Lindsay, Mulcra and Wallpolla islands cover over 26,100 ha of Victorian floodplain in the Murray- Sunset National Park, as Figure 5.2.5 shows. They form part of the Chowilla Floodplain and Lindsay-Wallpolla islands icon site that straddles the Victoria and South Australia border in the mid-Murray river system.
The Lindsay, Mulcra and Wallpolla islands floodplain is characterised by a network of permanent waterways, small creeks and wetlands. The Lindsay River, Potterwalkagee Creek and Wallpolla Creek form the southern boundaries of the site and create large floodplain islands with the River Murray to the north.
In their natural state, these waterways and wetlands would regularly flow and fill in response to high water levels in the River Murray. Large floods still occur, but major storages in the upper reaches of the River Murray system have reduced the frequency of small- to moderate-sized floods.
Flows in the mid-Murray river system are regulated through a series of weir pools, generally referred to as locks. Water levels in the weir pools are managed primarily to provide safe navigation and adequate water levels for off-stream diversion via pumps. In recent years, the water level of weir pools 7 and 8 has also been managed to achieve ecological benefits in the River Murray channel, for example by lowering pool levels to increase the extent of fast-flowing habitat, which is preferred by large-bodied native fish (such as Murray cod).
Weir pool levels have a big effect on flows in Mullaroo Creek, the Lindsay River and Potterwalkagee Creek. When water levels in locks 7 and 8 are raised above the full supply level (FSL), flows to the Lindsay River and Potterwalkagee Creek increase; when weir pools are lowered, flows to both the Lindsay and Potterwalkagee reduce and eventually they stop flowing. Mullaroo Creek is less-affected by weir pool levels, because flows are controlled through the Mullaroo Creek regulator which connects the creek and the River Murray. Moderate lowering of the lock 7 weir pool level has little effect on Mullaroo Creek, but lowering to or beyond 0.5 m below FSL makes it difficult to deliver the recommended minimum flow of 600 ML per day that is required for native fish.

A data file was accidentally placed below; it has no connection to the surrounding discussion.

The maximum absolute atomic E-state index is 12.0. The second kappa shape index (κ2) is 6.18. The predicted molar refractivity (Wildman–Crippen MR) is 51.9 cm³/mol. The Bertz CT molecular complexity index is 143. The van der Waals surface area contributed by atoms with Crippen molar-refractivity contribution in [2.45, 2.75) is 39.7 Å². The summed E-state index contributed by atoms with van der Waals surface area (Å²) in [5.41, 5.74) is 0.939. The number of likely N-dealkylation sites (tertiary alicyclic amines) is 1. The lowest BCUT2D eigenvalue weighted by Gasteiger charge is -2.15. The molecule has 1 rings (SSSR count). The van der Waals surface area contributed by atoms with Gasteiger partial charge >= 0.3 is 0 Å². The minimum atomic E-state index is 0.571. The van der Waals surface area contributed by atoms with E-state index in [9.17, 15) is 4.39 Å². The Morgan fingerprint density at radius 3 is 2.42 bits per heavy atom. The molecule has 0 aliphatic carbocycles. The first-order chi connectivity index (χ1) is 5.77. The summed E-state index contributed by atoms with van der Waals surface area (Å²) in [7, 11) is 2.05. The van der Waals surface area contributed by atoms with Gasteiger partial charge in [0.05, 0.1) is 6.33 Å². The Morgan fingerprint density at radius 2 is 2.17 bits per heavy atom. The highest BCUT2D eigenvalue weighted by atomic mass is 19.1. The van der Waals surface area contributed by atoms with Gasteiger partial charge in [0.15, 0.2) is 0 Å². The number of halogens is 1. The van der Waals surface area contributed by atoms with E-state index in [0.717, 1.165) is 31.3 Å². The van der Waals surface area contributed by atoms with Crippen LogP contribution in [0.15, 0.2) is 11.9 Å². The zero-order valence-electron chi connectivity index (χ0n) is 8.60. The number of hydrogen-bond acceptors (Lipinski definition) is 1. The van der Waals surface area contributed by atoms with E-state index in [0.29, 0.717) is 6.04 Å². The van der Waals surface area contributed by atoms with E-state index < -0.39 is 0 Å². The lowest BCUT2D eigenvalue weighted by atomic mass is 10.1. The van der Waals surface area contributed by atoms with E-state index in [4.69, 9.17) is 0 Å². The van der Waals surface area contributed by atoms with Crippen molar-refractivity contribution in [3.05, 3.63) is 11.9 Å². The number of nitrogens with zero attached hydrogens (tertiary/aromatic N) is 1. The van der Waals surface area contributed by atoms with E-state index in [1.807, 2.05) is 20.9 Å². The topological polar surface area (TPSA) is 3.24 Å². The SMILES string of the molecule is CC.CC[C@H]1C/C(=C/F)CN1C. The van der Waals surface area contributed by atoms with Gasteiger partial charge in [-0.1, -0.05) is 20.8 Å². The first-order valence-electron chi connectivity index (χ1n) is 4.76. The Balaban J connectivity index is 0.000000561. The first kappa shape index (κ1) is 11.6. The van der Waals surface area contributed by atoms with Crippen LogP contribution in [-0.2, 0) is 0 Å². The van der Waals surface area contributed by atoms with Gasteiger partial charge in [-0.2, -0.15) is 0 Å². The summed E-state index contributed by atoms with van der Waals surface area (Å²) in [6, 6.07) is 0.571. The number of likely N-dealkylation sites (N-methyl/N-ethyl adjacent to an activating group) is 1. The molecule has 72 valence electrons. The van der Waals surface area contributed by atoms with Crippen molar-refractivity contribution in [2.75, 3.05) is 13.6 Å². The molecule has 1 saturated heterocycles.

Fluctuation of weir pool levels is a major management consideration for jurisdictions that manage flows in the River Murray and the anabranch waterways of Lindsay, Mulcra and Wallpolla islands. Environmental objectives and associated water regimes for the River Murray sometimes conflict with those for the Lindsay, Mulcra and Wallpolla anabranch systems, so responsible agencies in Victoria and NSW and the Murray-Darling Basin Authority need to collaboratively plan how to manage weir pools and flows effectively.